Reservoir rocks are of particular interest to geoscientists as they can act as a reservoir for carbon dioxide storage. Carbon capture and storage (CCS) is a process whereby carbon emissions are captured from sources like coal-fired power plants and stored in geological reservoirs so they will not enter the atmosphere.
What is your goal for studying carbon capture and storage (CCS)?
CCS involves the injection of carbon dioxide underground. When carbon dioxide is injected into deep geological formations, it might trigger changes in the host formation and seal rock related to pressure and temperature variations and chemical disequilibria. As a result, the original properties of the reservoir might change. Therefore, the reservoir properties have to be studied in the laboratory, under pressure, temperature and fluid flow controlled simulations, to generate data that can help improve the interpretation of large scale geophysical surveys acquired during CCS monitoring. Our goal is to combine lab and field scale datasets and develop better predictive tools to assess to which extent the geomechanical integrity of the reservoir will be compromised by the carbon dioxide injection.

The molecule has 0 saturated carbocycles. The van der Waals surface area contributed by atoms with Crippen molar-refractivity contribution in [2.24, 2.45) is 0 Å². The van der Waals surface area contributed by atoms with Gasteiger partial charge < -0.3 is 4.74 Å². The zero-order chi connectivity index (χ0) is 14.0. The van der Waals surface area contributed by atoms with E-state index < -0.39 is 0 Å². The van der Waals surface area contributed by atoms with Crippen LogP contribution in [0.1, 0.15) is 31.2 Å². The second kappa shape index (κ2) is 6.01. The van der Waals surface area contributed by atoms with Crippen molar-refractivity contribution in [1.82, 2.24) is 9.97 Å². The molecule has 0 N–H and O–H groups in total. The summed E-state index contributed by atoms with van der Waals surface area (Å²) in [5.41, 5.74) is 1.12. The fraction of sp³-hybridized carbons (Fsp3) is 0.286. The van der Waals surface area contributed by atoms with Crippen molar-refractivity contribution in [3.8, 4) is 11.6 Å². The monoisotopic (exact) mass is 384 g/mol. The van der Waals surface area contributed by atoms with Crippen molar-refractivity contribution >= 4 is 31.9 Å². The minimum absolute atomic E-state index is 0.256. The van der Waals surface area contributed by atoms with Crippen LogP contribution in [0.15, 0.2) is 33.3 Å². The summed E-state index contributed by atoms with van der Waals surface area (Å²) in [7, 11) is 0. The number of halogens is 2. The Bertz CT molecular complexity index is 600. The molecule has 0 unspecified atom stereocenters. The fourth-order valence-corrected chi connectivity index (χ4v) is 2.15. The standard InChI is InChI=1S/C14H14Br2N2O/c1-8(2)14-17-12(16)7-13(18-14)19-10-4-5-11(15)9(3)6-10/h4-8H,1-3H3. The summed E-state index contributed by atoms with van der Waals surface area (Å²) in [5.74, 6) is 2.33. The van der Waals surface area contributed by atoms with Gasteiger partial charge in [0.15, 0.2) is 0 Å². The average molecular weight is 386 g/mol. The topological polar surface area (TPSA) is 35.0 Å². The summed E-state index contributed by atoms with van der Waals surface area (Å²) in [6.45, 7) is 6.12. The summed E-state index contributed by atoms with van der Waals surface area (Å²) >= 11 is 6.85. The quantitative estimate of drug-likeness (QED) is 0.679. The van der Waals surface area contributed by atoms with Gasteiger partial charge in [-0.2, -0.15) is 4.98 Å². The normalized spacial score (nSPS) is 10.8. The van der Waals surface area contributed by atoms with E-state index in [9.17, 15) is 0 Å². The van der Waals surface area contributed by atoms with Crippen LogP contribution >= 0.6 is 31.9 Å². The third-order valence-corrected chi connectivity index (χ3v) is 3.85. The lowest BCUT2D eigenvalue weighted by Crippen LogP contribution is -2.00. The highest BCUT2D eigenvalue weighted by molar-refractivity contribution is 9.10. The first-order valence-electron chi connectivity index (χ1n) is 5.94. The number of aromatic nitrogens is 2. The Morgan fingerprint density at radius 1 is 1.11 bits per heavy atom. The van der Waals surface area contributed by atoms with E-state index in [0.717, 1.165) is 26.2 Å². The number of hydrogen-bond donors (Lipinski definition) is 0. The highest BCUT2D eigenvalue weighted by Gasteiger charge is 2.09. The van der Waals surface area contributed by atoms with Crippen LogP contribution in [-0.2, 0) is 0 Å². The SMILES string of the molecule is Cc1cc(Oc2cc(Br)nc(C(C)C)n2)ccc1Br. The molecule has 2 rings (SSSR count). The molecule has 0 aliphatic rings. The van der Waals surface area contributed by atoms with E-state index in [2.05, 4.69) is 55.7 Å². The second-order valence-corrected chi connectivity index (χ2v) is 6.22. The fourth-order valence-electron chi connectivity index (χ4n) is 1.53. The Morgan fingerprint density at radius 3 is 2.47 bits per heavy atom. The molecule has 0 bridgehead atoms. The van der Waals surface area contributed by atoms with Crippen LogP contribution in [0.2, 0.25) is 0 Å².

Dr. Falcon-Suarez and his colleague describe their experimental set-up for studying CCS in the laboratory.
Tell us about your recent publication.
Fluid in deep reservoirs typically has high salinity. When carbon dioxide is injected and displaces the fluid, it has the potential to trigger salt precipitation, which can change the properties of the original reservoir. Therefore, an early detection of this salt precipitation is essential to guarantee both the injectivity and the geomechanical integrity of the reservoir during CCS.
Our recent publication shows that we can predict salt precipitation in the lab from changes in the acoustic and electrical properties of the rock, the two most common geophysical tools for reservoir monitoring used in the field. Then, by comparing changes in rock properties, we also found evidence of rock weathering associated with the carbon dioxide injection.
How did you use X-ray microscopy?
We performed three carbon dioxide flow-through tests in high salinity brine saturated sandstone. The first test was monitored with X-ray microscopy at the Colorado School of Mines (USA); the other two were monitored with geophysical and hydromechanical sensors at the NOCS. From the data, we were able to infer the saturation of salt under specific laboratory conditions. Then, with a twin sample under similar lab controlled conditions, we repeated the test twice. Each of them lasted five days and, surprisingly, both yielded similar results in terms of time until first salt induced geophysical signature and the evolution of the precipitation phenomenon.